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The Meta-Homophobia of ’22 Jump Street’

The Meta-Homophobia of '22 Jump Street'

Phil Lord and Christopher Miller are Hollywood’s current masters of having their cake and eating it, too. Put them in an impossible position — say, rebooting a TV series about cops going undercover in high school or turning a box of plastic bricks into a motion picture — and they’ll give you a hit movie about what a stupid movie they’ve made. They live in the sweet spot where good ideas and bad ideas overlap to produce great ones.

“22 Jump Street” is, thus, a pointless sequel about pointless sequels, with Jonah Hill’s Schmidt and Channing Tatum’s Jenko constantly complaining about how they’re being forced to do the same assignment as last time, only this time in college instead of high school. As Nick Offerman’s top cop explains, “We’re reviving a canceled undercover police program from the ’80s and revamping it for modern times. You see, the guys in charge of this stuff lack creativity and are completely out of ideas. So all they do now is recycle shit from the past and expect us all not to notice.” Get it? No? How about if we repeat the same joke a few dozen times, since recycling gags is also something they’re poking fun at?

Also on the menu for “22” is the homosocial tension that lingers just beneath the surface of most buddy movies, the kind that’s historically been warded off with an unhealthy dose of homophobic humor. “22 Jump Street” takes that tired, offensive old trope and drags it out into the light, with Schmidt and Jenko describing their partnership in terms so intimate that a campus psychologist pegs them as a romantic couple and starts offering relationship advice. Flavorwire’s Jason Bailey summarizes:

“Maybe we should investigate different people,” Jenko says, when their situation comes to a head. “Sow our cop oats.” It’s rather an obvious gag, as is their improvised couples therapy session with a school psychologist, who mistakes their status as partners with, y’know, “partners.” Tatum’s Jenko feigns indifference, while Hill overdoes the emotional instability (“He won’t even hold my hand.”) They do, in fact, go their separate ways — to a montage scored by John Waite’s “I Ain’t Missing You” — only to re-team and take down the bad guys during spring break in “Puerto Mexico.” But Jenko wants to make sure the rules are clear: “You know this is just a one-time thing, right?” Schmidt nods, and applies sunscreen to his partner’s neck.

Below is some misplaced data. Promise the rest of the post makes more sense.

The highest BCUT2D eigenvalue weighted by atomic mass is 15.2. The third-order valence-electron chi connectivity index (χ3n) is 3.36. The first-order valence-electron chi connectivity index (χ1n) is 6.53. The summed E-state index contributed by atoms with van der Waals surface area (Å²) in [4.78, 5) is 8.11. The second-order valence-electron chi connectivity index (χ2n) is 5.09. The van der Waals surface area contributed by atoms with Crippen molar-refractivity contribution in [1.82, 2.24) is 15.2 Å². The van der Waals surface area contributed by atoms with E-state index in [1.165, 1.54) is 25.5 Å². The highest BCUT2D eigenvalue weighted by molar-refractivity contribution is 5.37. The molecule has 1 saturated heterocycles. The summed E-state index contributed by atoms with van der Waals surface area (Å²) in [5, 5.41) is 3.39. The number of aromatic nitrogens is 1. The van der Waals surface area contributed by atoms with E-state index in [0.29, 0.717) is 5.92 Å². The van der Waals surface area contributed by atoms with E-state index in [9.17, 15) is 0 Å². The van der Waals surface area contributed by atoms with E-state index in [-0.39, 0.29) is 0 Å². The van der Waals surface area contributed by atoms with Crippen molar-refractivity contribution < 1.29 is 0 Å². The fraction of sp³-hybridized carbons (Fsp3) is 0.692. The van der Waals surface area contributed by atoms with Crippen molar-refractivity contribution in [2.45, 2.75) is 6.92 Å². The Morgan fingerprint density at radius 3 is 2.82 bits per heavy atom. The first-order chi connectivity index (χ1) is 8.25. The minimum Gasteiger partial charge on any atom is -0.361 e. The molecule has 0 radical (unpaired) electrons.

The difference in “22 Jump Street” is that the humor is self-aware: It’s meta-homophobia. (Hometaphobia?) When a third wheel enters Schmidt and Jenko’s partnership in the form of a beaming blond quarterback played by Wyatt Russell, Lord and Miller stage his meeting with Jenko like a romantic comedy’s meet-cute, throwing in a strained pun involving the collision of a meat sandwich and a Q-Tip for good measure. Later, Jenko blows his cover when one of the drug dealers he’s meant to be hiding from uses an anti-gay slur (hint: the same one Hill had recently had to apologize for using in public), dressing him down with a lecture right out of his Human Sexuality 101 class.

The problem is that “22 Jump Street” drags out the joke for so long that it that the meta- starts to wear off, especially once it becomes clear they have no intention of taking it to its logical conclusion. Schmidt and Jenko are like a gay couple, but they’re not gonna do anything yucky. Even in this putatively gay-friendly environment, there’s still a buggery bugaboo: the jailhouse relationship between “21 Jump Street’s” Rob Riggle and Dave Franco. At the climax of the first movie, Schmidt shot off Riggle’s character’s penis; it turns out he’s had it replaced with a synthetic vagina, which his former accomplice and current cellmate is now expected to service regularly. Lord and Miller double-down on the gross-out joke sufficiently that it’s clear that they’re going for absurdist humor rather than any kind of comment on transsexuality, but the sequence still leaves a bad taste.

Vanity Fair’s Richard Lawson imagines a different scenario, one where, if Schmidt and Jenko don’t just do it already, the movie’s at least unafraid to admit the tender bonds that can form between men without getting all weird about it.

In the same way that I would really like to see Adam Sandler develop the Jill character he created in the maybe unfairly maligned “Jack & Jill” (yes, I said it), perhaps in some sort of creative space where he doesn’t feel the need to destroy stumbled-upon sincerity with garish humor, I’d like to see Tatum and Hill really explore their disarming chemistry. It doesn’t have to be a gay romance, though that would be thrilling in myriad ways. But clearly the “aren’t sequels dumb” action-comedy framework of “22 Jump Street” is just a cover for these two fine actors to investigate a particularly close bond between two men. So maybe they should find something, a little indie perhaps, where they can do just that. Leave Ice Cube’s silly, misogynistic histrionics at home. Abandon the drug deals and the helicopter stunts. Maybe “23 Jump Street” is just the address of a house where they live, together. Where they can show us, with all the raucous distraction put aside for the moment, what’s really going on between them.

Maybe exploring male bonding doesn’t have the same degree of difficulty as adapting a children’s book about edible precipitation, but it might be interesting to see Lord and Miller follow through on a good idea for once, rather than proving the great things they can do with bad ones.

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